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John Crane, Inc. v. Admiral Insurance Co.

Court of Appeals of Illinois, First District, Second Division

June 4, 2013

JOHN CRANE, INC., Plaintiff-Appellant and Cross-Appellee,
v.
ADMIRAL INSURANCE COMPANY, AMERICAN MOTORISTS INSURANCE COMPANY, FIRST STATE INSURANCE COMPANY, HARTFORD ACCIDENT AND INDEMNITY, LUMBERMENS MUTUAL CASUALTY COMPANY, and TWIN CITY FIRE INSURANCE COMPANY, CERTAIN UNDERWRITER AT LLOYDS OF LONDON, and CERTAIN LONDON MARKET INSURANCE COMPANIES, Including Excess Insurance Company, Ltd., General Reinsurance Corporation, River Thames Insurance Company, World Auxiliary Insurance Corporation, and John Does 1 Through 400, Defendants Allianz Underwriters Insurance Company, Allstate Insurance Company, AIU Insurance Company, American Re-Insurance Company, Granite State Insurance Company, Lexington Insurance Company, National Surety Corporation, National Union Fire Insurance Company of Pittsburgh, PA, Insurance Company of North America, and TIG Insurance Company, Defendants-Appellees; Columbia Casualty Company, Continental Casualty Company, and The Continental Insurance Company, Defendants-Appellees and Cross-Appellants.

Appeal from the Circuit Court of Cook County No. 04 CH 08266 The Honorable Dorothy Kirie Kinnaird, Judge Presiding.

Justices Quinn and Connors concurred in the judgment and opinion.

OPINION

HARRIS PRESIDING JUSTICE

¶ 1 Plaintiff John Crane, Inc. (Crane), appeals the circuit court's judgment on its first amended complaint against defendants Columbia Casualty Company, Continental Casualty Company, Continental Insurance Company (collectively referred to as CNA), TIG Insurance Company (TIG), Allianz Underwriters Insurance Company, Munich Reinsurance America, Inc., f/k/a American ReInsurance Company, National Surety Corporation (collectively referred to as Allianz), Allstate Insurance Company, and AIU Insurance Company, Granite State Insurance Company, Lexington Insurance Company, and National Union Fire Insurance Company of Pittsburgh, PA (collectively referred to as AIG-related Companies), seeking a declaration of rights.[1] On appeal, Crane contends the trial court erred in (1) finding that the parties could not use the agreement concerning coverage (ACC) to determine that Kemper's primary policies had been exhausted by November 2004; (2) determining that a pro rata allocation of payments by excess and umbrella insurers applies, rather than an "all sums" allocation; and (3) finding that Zurich Insurance Co. v. Raymark Industries, Inc., 118 Ill.2d 23 (1987), requires Crane to prove all three trigger dates to prove exhaustion of its primary policies. CNA defendants also filed a cross-appeal in which it alleges that the trial court erred in (1) determining that mere exposure to asbestos constitutes bodily injury under Zurich; and (2) failing to adopt an equitable continuous trigger.

¶ 2 In an opinion filed on March 5, 2013, this court affirmed the trial court in part, reversed in part and remanded with directions. The CNA and Allianz defendants filed petitions for rehearing, which this court granted. Crane filed a response and the CNA and Allianz defendants filed their replies. Upon consideration of the petitions for rehearing, we issue the following opinion and affirm in part, reverse in part and remand with directions.

¶ 3 JURISDICTION

¶ 4 The circuit court entered an order on November 13, 2009, resolving all claims pled in Crane's first amended complaint, and all but one of defendants' counterclaims. The order stated that there was "no just reason for delaying either enforcement or appeal." Crane filed a notice of appeal on November 25, 2009. Accordingly, this court has jurisdiction pursuant to Illinois Supreme Court Rules 304(a) governing appeals that do not dispose of an entire proceeding. Ill. S.Ct. R. 304(a) (eff. Feb. 26, 2010).[2]

¶ 5 BACKGROUND

¶ 6 The trial court in this matter presided over intensive discovery, heard more than 25 summary judgment motions, and conducted two trials during a period of almost five years. It issued six detailed memorandum opinions and orders, and the record contains over 200 volumes. We have set forth only those facts necessary to resolve the issues on appeal and cross-appeal.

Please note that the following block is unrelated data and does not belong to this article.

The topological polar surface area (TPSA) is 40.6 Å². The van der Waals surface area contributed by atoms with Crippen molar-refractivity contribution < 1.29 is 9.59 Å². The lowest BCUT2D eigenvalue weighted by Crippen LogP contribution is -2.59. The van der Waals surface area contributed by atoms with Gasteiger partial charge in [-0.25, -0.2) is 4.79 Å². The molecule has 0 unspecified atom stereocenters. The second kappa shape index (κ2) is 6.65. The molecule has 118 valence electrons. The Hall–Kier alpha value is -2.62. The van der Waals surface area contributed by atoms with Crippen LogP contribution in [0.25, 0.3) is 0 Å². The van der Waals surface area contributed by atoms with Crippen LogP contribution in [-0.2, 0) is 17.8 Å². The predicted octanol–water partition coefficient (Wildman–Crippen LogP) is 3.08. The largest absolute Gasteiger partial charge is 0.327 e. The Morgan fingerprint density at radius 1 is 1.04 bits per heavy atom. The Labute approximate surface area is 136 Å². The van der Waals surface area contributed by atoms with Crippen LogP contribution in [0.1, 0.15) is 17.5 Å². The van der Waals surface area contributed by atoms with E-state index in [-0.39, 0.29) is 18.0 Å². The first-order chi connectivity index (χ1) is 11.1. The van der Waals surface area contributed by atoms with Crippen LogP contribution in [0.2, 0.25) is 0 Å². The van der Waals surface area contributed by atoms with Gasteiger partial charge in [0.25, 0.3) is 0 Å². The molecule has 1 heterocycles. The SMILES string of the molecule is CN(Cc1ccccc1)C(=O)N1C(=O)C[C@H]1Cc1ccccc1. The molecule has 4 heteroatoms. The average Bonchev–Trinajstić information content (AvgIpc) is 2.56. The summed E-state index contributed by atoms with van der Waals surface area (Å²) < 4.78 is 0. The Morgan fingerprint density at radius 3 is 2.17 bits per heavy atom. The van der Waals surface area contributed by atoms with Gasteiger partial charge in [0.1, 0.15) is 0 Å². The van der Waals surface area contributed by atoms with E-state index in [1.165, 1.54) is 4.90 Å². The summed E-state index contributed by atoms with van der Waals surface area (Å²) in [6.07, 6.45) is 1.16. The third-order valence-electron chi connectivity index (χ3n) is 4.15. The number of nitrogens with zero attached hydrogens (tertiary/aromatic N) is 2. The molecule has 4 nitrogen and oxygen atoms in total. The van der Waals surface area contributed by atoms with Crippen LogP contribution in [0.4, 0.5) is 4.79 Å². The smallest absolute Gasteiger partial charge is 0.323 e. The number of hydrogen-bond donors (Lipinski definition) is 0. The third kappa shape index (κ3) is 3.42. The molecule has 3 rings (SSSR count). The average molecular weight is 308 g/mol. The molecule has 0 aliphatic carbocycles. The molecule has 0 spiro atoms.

¶ 7 Crane manufactures sealing systems and prior to 1986, it manufactured gaskets containing asbestos. From January 1, 1944, through August 1, 2001, Crane purchased primary insurance coverage from Kemper, which is not a party to this appeal. These policies contained a duty to defend, and provided that defense costs would be paid in addition to the policy limits. The parties to this appeal stipulated that the limits of Kemper's primary policies totaled $41, 075, 000.

¶ 8 Crane also purchased umbrella insurance coverage above the primary coverage. CNA issued umbrella policies to Crane from 1961 to 1967, and from 1978 to 1981. Allianz issued an umbrella policy for the period between November 30, 1981, to November 30, 1982, and TIG issued an excess policy above Allianz's umbrella policy for that same period. Kemper also issued three umbrella policies to Crane above its primary insurance from 1967 to 1977.

¶ 9 Since 1979, Crane has been named as a defendant in over 250, 000 asbestos-related bodily injury claims throughout the United States. Kemper began defending Crane in these suits and agreed to adopt a no-settlement policy based on Crane's position that their products were not the likely source of the victims' asbestos-related disease. In 2001, facing financial difficulty, Kemper attempted to renegotiate the no-settlement policy with Crane. On January 7, 2002, the parties entered into the ACC. The purpose of the ACC was to resolve "the questions and issues addressed herein relating to the existence and handling of coverage for John Crane for Asbestos-Related Claims." The ACC addressed retroactive amendments to Kemper's primary policies issued from January 1, 1987 to August 1, 2001 (post-1986 policies). Crane did not have umbrella or excess insurance coverage by defendant insurers for this period. The ACC provided that although the original policies issued by Kemper allowed only for indemnity payments to erode the policy limits, the retroactive amendments provided that the post-1986 policy limits would be eroded by payments of both damages and defense expenses. As the trial court stated in its October 16, 2007, order, "the Post-1986 Policies' limits changed from $2 million per year plus unlimited defense to $2 million per year including defense." The ACC further provided that Kemper issue a new $70 million supplemental excess policy (SEP) to Crane and that Kemper agreed to continue with the no-settlement strategy.